The first important determinant in creating a differential diagnosis is establishing if the disease process has involved the same location or different areas of the lung (Table 35–2). In actual practice, this division depends on both a cogent historian and the availability of radiographic data.
Pathology affecting a single region can be related to obstruction of the airway lumen that subtends the area by intraluminal obstruction or compression, intrinsic narrowing of the airway, or an abnormality of the involved parenchyma. Causes of intraluminal obstruction include such entities as foreign body, tumor, or mucous plug. Compression of the airway is seen with lymphadenopathy from various causes, including infection—such as tuberculosis, histoplasmosis, and other mycotic infections—and from noninfectious causes, including sarcoidosis and neoplasms. Additionally, external compression can arise from an abnormality of the vasculature, such as a vascular ring, or from mediastinal tumors or duplication cysts.
Structural airway abnormalities that cause retention of secretions can result in chronic or recurrent infection.10 These include anomalies of airway configuration, such as a tracheal bronchus, which is a right upper lobe bronchus that emanates from the trachea, rather than from the right main bronchus. When its orifice is smaller than normal or the airway takes off from the trachea at an acute angle, the airway is prone to obstruction from secretions. Similarly, a “bridging bronchus,” a right lower lobe bronchus that arises from the left bronchial tree, can impair proper drainage. Localized bronchial stricture or stenosis occurs most commonly in a main or middle lobe bronchus,11 but these lesions can also occur in the distal trachea; especially when acquired as a result of airway intubation and suctioning.12–14 Bronchial atresia may be asymptomatic, or can result in lobar degeneration distal to the obstruction, leaving a mucus-filled or fluid-filled cystic structure in its place, which can then become infected. Bronchomalacia, or excessive collapsibility of the airway wall, predisposes to retained secretions. Localized bronchiectasis may be congenital, which is rare, or be a result of chronic localized infection or a prior viral illness.15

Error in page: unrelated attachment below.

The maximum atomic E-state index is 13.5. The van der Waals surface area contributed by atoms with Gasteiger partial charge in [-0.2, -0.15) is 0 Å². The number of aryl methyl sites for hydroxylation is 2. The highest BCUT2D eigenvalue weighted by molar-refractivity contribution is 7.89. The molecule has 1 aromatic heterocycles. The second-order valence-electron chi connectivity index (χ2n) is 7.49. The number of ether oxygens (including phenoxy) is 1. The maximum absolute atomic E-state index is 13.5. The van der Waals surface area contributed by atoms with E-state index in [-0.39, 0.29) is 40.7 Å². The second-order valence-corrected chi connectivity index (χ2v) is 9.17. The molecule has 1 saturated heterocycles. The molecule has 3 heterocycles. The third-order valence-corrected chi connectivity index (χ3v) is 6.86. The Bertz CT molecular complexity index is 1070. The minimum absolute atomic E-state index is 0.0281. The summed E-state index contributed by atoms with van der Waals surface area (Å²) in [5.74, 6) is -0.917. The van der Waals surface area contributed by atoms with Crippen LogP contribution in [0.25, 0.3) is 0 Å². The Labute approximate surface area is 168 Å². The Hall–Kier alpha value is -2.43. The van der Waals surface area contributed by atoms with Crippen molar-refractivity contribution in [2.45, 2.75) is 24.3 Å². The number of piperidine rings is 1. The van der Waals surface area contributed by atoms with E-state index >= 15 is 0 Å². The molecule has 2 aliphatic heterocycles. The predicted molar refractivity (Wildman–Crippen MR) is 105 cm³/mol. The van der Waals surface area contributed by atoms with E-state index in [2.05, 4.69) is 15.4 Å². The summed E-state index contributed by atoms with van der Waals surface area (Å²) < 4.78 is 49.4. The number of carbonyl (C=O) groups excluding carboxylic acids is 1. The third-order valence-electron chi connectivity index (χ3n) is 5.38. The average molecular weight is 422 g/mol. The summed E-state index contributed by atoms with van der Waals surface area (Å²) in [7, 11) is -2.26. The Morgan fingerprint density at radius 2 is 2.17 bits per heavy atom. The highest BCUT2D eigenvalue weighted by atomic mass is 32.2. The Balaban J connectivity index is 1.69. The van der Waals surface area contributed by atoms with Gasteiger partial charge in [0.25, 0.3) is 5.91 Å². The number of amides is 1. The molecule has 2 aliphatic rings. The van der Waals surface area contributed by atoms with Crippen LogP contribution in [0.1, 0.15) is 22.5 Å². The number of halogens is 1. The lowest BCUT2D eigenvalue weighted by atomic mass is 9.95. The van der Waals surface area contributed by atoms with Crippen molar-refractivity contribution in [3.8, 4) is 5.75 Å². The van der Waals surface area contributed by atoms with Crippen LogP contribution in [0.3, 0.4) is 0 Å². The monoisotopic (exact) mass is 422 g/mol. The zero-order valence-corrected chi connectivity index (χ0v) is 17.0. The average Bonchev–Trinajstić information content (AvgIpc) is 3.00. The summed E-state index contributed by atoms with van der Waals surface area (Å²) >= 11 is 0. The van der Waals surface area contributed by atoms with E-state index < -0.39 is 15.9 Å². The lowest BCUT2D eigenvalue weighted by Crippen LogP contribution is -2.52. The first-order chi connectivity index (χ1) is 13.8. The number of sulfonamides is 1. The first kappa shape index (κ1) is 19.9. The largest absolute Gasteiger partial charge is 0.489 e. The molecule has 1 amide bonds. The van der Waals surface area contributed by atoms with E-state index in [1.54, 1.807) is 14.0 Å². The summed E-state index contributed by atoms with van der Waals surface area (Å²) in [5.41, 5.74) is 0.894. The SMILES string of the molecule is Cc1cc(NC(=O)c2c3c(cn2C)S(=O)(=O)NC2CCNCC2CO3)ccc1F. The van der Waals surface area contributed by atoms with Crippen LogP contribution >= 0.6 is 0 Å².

Right middle lobe syndrome is an entity described in both the pediatric and adult literature in which a recurrent radiographic density associated with respiratory symptoms occurs in the right middle lobe region (Figure 35–1). It requires special mention, because of the unique nature of the anatomy of the right middle lobe. The normal anatomy of the right middle lobe—the airway's acute angular take off from the bronchus intermedius, narrower caliber, and longer distance without branching, as well as the lack of collateral ventilation to the lobe itself—predisposes to difficulties with airway clearance and retained secretions. Asthma is the most common underlying disorder associated with the right middle lobe syndrome. Bronchoscopic findings in 52 of 55 children with middle lobe syndrome included airway mucosal edema, retained secretions, and mucus plugging, rather than complete obstruction. Additionally, more than half of these patients had elevated eosinophils in lavage fluid.16,17